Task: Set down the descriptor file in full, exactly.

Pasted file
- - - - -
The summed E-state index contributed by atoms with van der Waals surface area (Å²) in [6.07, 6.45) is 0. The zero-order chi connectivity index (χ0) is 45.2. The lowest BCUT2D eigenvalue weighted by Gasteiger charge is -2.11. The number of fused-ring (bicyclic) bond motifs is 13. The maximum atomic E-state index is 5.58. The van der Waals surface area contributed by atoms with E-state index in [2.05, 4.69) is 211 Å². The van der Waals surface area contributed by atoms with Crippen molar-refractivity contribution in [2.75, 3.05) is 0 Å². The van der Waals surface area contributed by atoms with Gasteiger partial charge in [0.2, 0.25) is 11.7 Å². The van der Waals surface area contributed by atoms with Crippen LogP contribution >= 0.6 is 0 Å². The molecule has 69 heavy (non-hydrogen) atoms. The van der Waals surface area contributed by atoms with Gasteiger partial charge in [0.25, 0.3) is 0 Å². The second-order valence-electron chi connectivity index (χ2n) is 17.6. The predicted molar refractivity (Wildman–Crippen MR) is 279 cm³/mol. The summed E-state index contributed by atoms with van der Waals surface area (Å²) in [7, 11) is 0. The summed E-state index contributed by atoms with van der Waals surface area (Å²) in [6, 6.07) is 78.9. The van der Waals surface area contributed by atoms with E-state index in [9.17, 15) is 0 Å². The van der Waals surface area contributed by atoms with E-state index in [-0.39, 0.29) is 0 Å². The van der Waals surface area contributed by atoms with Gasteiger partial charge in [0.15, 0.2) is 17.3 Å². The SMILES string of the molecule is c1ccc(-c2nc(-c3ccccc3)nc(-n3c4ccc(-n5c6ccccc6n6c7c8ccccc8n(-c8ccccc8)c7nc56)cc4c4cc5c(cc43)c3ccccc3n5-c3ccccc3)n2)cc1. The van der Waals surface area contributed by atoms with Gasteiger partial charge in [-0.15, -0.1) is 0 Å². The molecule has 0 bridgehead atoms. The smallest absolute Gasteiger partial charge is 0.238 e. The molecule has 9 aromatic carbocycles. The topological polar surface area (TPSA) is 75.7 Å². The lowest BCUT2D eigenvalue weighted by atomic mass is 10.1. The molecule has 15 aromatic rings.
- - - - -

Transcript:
The summed E-state index contributed by atoms with van der Waals surface area (Å²) in [6.07, 6.45) is 0. The zero-order chi connectivity index (χ0) is 45.2. The lowest BCUT2D eigenvalue weighted by Gasteiger charge is -2.11. The number of fused-ring (bicyclic) bond motifs is 13. The maximum atomic E-state index is 5.58. The van der Waals surface area contributed by atoms with E-state index in [2.05, 4.69) is 211 Å². The van der Waals surface area contributed by atoms with Crippen molar-refractivity contribution in [2.75, 3.05) is 0 Å². The van der Waals surface area contributed by atoms with Gasteiger partial charge in [0.2, 0.25) is 11.7 Å². The van der Waals surface area contributed by atoms with Crippen LogP contribution >= 0.6 is 0 Å². The molecule has 69 heavy (non-hydrogen) atoms. The van der Waals surface area contributed by atoms with Gasteiger partial charge in [0.25, 0.3) is 0 Å². The second-order valence-electron chi connectivity index (χ2n) is 17.6. The predicted molar refractivity (Wildman–Crippen MR) is 279 cm³/mol. The summed E-state index contributed by atoms with van der Waals surface area (Å²) in [7, 11) is 0. The summed E-state index contributed by atoms with van der Waals surface area (Å²) in [6, 6.07) is 78.9. The van der Waals surface area contributed by atoms with E-state index in [9.17, 15) is 0 Å². The van der Waals surface area contributed by atoms with E-state index in [-0.39, 0.29) is 0 Å². The van der Waals surface area contributed by atoms with Gasteiger partial charge in [0.15, 0.2) is 17.3 Å². The SMILES string of the molecule is c1ccc(-c2nc(-c3ccccc3)nc(-n3c4ccc(-n5c6ccccc6n6c7c8ccccc8n(-c8ccccc8)c7nc56)cc4c4cc5c(cc43)c3ccccc3n5-c3ccccc3)n2)cc1. The van der Waals surface area contributed by atoms with Gasteiger partial charge in [-0.15, -0.1) is 0 Å². The molecule has 0 bridgehead atoms. The smallest absolute Gasteiger partial charge is 0.238 e. The molecule has 9 aromatic carbocycles. The topological polar surface area (TPSA) is 75.7 Å². The lowest BCUT2D eigenvalue weighted by atomic mass is 10.1. The molecule has 15 aromatic rings.